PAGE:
OSHA entitles workers to certain rights, and employers have certain responsibilities. OSHA lists specific worker rights including the right to:
• A safe and healthful workplace
• Refuse a task that is unsafe or unhealthful
• Participate in an OSHA inspection

OSHA does not give workers the authority to enforce safety rules. Workers do not have access to employee injury records because they contain personal information.

According to OSHA Worker Rights, a person can refuse to work under which of the following conditions?

Answer explanation:
Under OSHA Worker Rights, the following four conditions must be met if a worker is going to refuse a task:
• The employer has failed to eliminate a danger after being asked to do so
• You refuse to work in “good faith”
• A reasonable worker would agree there is a real danger or serious injury
• There isn’t enough time to get the hazard corrected through regular enforcement channels due to the urgency of the hazard

However, a worker does not have the right to refuse work if, for example, the outdoor temperature is uncomfortable. This is because there are reasonable controls an employer can put in place to still maintain a safe work environment.

You recognize a hazard at your workplace that poses an imminent danger to you and your coworkers and raise this concern to your employer. You are then fired for bringing this up. Seven months later, you remember that OSHA has a whistleblower protection program and decide to file a complaint. However, your complaint is rejected and deemed invalid.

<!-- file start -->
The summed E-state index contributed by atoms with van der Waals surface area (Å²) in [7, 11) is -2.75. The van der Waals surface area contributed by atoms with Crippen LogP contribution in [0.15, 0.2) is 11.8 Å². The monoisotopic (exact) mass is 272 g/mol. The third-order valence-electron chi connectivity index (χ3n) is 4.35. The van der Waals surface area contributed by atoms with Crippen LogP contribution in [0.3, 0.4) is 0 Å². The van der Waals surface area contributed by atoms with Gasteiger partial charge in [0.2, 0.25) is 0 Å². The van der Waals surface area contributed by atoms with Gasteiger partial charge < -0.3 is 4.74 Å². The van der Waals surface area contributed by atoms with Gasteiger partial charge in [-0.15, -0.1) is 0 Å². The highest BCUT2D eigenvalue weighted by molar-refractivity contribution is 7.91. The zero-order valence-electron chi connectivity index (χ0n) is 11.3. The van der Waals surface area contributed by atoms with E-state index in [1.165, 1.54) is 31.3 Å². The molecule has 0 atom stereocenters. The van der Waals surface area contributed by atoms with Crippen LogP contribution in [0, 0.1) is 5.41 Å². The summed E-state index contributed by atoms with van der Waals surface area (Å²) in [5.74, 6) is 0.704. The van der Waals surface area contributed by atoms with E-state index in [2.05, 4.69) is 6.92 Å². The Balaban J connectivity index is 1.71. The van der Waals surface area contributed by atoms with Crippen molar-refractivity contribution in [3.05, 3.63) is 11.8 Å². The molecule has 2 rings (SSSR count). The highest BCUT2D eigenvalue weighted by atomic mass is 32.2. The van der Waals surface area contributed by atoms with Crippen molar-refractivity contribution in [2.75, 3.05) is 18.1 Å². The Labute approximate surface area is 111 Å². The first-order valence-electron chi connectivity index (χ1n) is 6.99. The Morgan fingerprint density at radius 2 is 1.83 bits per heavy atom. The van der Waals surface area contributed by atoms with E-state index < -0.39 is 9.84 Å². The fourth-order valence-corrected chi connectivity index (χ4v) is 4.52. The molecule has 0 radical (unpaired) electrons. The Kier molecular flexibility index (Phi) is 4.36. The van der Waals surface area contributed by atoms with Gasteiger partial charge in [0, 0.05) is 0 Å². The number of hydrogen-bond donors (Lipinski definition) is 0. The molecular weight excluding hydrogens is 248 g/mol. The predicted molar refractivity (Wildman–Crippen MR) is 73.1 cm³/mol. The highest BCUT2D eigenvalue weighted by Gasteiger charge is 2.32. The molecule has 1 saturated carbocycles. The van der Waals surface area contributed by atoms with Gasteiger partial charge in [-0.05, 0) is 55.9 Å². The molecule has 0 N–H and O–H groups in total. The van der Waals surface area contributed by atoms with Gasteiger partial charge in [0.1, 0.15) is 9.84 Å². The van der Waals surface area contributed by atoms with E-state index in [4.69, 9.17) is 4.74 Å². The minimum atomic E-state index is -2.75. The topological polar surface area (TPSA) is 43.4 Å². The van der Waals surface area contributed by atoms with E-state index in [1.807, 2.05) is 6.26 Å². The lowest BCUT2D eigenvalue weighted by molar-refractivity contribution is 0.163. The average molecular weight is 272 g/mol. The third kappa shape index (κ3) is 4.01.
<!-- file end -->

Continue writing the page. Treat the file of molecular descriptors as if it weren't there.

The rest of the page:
In order to be protected under OSHA’s Whistleblower Protection Program, you had to have filed your complaint about retaliation from your employer within _____.

Answer explanation:
OSHA’s Whistleblower Protection Program protects workers from retaliation when they make a complaint to their employer, OSHA, or other government agencies about unsafe or unhealthful working conditions in the workplace. OSHA will protect the worker when the complaint is submitted to OSHA within 30 days of the incident.

OSHA does not protect workers who take longer than 30 days to file a complaint. In this scenario, taking seven months to file a complaint is the reason why the complaint was rejected.